World Rugby

England Overcomes Early Setbacks To Down Wales At Twickenham In Six Nations

England Overcomes Early Setbacks To Down Wales At Twickenham In Six Nations

Steve Borthwick's England recovered from an early deficit and two yellow cards to defeat Wales at Twickenham Stadium in the 2024 Guinness Six Nations.

Feb 11, 2024
England Overcomes Early Setbacks To Down Wales At Twickenham In Six Nations

England’s 16-14 win over Wales ensured the hosts remain unbeaten at Twickenham in the Six Nations against their neighbors for over a decade. 

But for all the celebrations, it was a muted affair post-match for England, given the performance. 

Things started off strongly, but discipline quickly cost the men in white, and from that point, they never got their momentum back. 

In the end, the experience within the England squad paid dividends, as they managed to ride out the Welsh storm and come away with a valuable win. 

It was far from perfect, but for now, it’ll do for Steve Borthwick. 


The pressure always was going to be on England to deliver early, and it seemed the team would answer the call, as the men in white rampaged toward the Welsh line in the early exchanges. 

However, that pressure amounted to nothing, and soon, frustrations in Twickenham began to boil over. Fortunes turned, though, first when Ollie Chessum was shown yellow for a high hit. 

Wales then capitalized on the man advantage by marching toward the English line, setting up a rolling maul meters from the try line. 

The red wall thundered over the line, and Ethan Roots was ruled to have pulled it down - a penalty try to Wales and yellow for the England flanker followed. 

The hosts reacted well to being a man down, reducing the deficit with a thundering Ben Earl carry off the base of a scrum. The Saracens back rower finishing with three tacklers on his back. 

The games looked in the balance for a while, until Tomos Williams was unleashed into space and offloaded to Alex Mann, who crossed over to give Wales a strong lead at the break.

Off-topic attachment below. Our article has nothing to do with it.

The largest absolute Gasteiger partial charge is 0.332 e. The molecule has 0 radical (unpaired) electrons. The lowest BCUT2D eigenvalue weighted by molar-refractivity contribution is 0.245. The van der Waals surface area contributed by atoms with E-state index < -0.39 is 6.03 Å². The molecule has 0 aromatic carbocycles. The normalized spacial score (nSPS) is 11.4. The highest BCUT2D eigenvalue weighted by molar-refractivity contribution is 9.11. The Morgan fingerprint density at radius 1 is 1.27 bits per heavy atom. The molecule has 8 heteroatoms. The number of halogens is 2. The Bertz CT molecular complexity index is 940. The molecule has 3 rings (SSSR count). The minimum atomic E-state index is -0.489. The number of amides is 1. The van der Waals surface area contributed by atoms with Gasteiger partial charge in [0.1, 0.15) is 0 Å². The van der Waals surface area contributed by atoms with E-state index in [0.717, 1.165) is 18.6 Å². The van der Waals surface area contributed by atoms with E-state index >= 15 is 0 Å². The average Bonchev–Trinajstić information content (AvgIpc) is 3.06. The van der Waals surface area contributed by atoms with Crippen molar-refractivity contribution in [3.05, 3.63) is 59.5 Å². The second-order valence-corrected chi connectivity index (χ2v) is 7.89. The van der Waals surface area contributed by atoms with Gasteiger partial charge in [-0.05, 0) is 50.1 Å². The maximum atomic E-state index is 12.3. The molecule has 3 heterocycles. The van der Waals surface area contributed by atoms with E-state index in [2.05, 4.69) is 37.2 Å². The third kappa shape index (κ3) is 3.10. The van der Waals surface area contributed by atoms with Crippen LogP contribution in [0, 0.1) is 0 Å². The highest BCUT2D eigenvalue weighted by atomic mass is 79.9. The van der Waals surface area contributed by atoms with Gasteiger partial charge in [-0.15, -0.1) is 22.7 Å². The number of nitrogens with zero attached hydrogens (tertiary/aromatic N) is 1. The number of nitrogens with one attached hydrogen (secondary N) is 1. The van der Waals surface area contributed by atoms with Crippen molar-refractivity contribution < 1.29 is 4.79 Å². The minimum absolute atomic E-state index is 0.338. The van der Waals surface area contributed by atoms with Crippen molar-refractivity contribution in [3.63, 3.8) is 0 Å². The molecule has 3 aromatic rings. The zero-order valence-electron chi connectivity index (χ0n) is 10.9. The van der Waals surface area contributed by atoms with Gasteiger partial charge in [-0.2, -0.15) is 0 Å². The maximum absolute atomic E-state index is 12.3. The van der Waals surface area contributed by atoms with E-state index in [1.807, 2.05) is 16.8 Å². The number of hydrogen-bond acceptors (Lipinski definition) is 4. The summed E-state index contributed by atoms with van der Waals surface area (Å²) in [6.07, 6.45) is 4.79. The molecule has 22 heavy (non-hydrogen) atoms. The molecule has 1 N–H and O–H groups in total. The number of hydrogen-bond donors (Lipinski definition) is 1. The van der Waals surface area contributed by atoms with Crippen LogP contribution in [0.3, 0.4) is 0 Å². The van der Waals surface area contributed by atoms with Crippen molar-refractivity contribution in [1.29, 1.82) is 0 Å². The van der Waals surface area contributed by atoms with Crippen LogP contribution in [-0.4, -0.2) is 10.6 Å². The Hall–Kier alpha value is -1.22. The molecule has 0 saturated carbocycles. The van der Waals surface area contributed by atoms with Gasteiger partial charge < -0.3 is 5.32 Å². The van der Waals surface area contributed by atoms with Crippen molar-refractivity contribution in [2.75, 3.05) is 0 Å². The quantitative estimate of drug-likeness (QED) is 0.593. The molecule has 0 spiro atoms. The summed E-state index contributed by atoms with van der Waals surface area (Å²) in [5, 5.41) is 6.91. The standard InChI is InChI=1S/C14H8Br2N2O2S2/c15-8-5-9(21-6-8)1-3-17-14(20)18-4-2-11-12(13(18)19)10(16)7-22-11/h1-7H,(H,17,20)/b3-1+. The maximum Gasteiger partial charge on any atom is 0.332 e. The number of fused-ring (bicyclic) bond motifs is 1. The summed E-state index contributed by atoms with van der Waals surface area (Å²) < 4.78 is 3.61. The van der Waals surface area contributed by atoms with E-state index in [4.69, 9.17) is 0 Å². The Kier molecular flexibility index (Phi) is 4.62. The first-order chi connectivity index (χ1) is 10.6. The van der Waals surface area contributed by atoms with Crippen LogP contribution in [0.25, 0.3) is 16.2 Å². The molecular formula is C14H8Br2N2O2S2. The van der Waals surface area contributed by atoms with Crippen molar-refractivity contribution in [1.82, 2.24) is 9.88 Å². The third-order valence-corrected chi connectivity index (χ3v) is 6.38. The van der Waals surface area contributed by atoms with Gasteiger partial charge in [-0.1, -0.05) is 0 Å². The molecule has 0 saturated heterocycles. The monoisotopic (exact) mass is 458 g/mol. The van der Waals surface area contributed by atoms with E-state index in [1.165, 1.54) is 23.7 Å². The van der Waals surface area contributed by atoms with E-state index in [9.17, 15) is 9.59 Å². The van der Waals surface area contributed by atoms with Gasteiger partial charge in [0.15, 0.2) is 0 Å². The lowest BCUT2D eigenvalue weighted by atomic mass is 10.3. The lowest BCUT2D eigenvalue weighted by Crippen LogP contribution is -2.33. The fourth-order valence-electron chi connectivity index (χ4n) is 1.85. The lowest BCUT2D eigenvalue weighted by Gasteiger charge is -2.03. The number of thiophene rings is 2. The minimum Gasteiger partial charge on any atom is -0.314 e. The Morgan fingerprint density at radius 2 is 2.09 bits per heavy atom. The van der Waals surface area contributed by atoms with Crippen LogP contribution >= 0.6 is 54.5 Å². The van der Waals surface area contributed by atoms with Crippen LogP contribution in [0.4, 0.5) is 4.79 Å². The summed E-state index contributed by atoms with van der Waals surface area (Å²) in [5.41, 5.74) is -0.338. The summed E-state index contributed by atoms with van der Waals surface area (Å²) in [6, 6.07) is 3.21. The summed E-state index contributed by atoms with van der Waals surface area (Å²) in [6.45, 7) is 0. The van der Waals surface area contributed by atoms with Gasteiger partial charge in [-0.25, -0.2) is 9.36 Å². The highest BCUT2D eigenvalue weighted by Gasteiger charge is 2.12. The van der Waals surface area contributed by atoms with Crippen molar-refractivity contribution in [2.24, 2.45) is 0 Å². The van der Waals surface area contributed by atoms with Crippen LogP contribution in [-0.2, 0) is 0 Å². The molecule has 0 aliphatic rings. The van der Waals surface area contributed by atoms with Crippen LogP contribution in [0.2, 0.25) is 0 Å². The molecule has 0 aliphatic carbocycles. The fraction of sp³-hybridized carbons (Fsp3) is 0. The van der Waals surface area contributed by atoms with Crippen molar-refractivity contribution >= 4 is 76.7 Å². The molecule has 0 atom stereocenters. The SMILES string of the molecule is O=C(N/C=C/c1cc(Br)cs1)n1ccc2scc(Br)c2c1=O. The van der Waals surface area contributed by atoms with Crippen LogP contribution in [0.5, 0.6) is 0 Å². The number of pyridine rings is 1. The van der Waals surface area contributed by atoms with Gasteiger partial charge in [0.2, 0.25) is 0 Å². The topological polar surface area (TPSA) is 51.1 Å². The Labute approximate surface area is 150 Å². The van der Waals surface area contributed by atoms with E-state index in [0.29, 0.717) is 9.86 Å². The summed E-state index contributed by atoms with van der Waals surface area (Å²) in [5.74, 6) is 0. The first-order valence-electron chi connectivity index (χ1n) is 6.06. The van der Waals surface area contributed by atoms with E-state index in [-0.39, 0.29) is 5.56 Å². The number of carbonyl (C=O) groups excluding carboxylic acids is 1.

The second half started slowly, with the only initial points coming from George Ford's boot. 

Both teams had their chance to capitalize off territory, but both faltered, until England found itself deep in the Wales 22 with just under 20 minutes left in the game. 

After sustained pressure from forward carries, the ball was spread wide to Elliot Daly, who juggled possession, before unleashing Fraser Dingwall, who crossed over in the corner. 

With only a two-point advantage, pressure fell on England, with Wales hammering away with consistent phases around the fringes. But in the end, England was resolute enough to come away with a narrow win. 

Tale Of The Tape 

Wales was made to rue its missed opportunities as, for the second week in a row, the Welsh lost a game by less than five points. 

For much of the first half, they showed composure and capitalized on English mistakes. 

But, when the pressure was placed on their shoulders, and they needed to score, they fell short and failed to deliver the spark to break through the English line. 

For England, it was a similarly mediocre affair, as the team struggled to maintain possession for much of the game. 

England's staunch defense was what won the game, but the inability to produce sustained attacking moves will be a cause for concern moving forwards.

Key Facet Of The Game 

Test rugby revolves heavily around the breakdown. The speed with which a team can attack relies upon consistent rucking, and for the majority of the game, the Welsh were demons over the ball. 

With its dominance, England was forced to rethink its strategy of attack and proceeded to rely upon the blitz defense to run down space and fluster the Welsh backfield. 

While the strategy failed at times, it did deliver fruit, as England was able to pacify two sustained Welsh attacks at the end of each half. 

Had Wales been able to score off those possessions, the game could have looked a lot different. 

Player Of The Match

In a match where few players stood out, Ben Earl made sure to rise above the rest and show his class. 

From the off, the England No. 8 put in the work at the breakdown and brought the physicality to the contact area. 

Earl was one of the only players to make an impact in both attack and defense, but in truth, his crowning moment came when he peeled off the back of a scrum in the Welsh 22, carried past three tacklers and reached out his arm to score England’s first try of the game.

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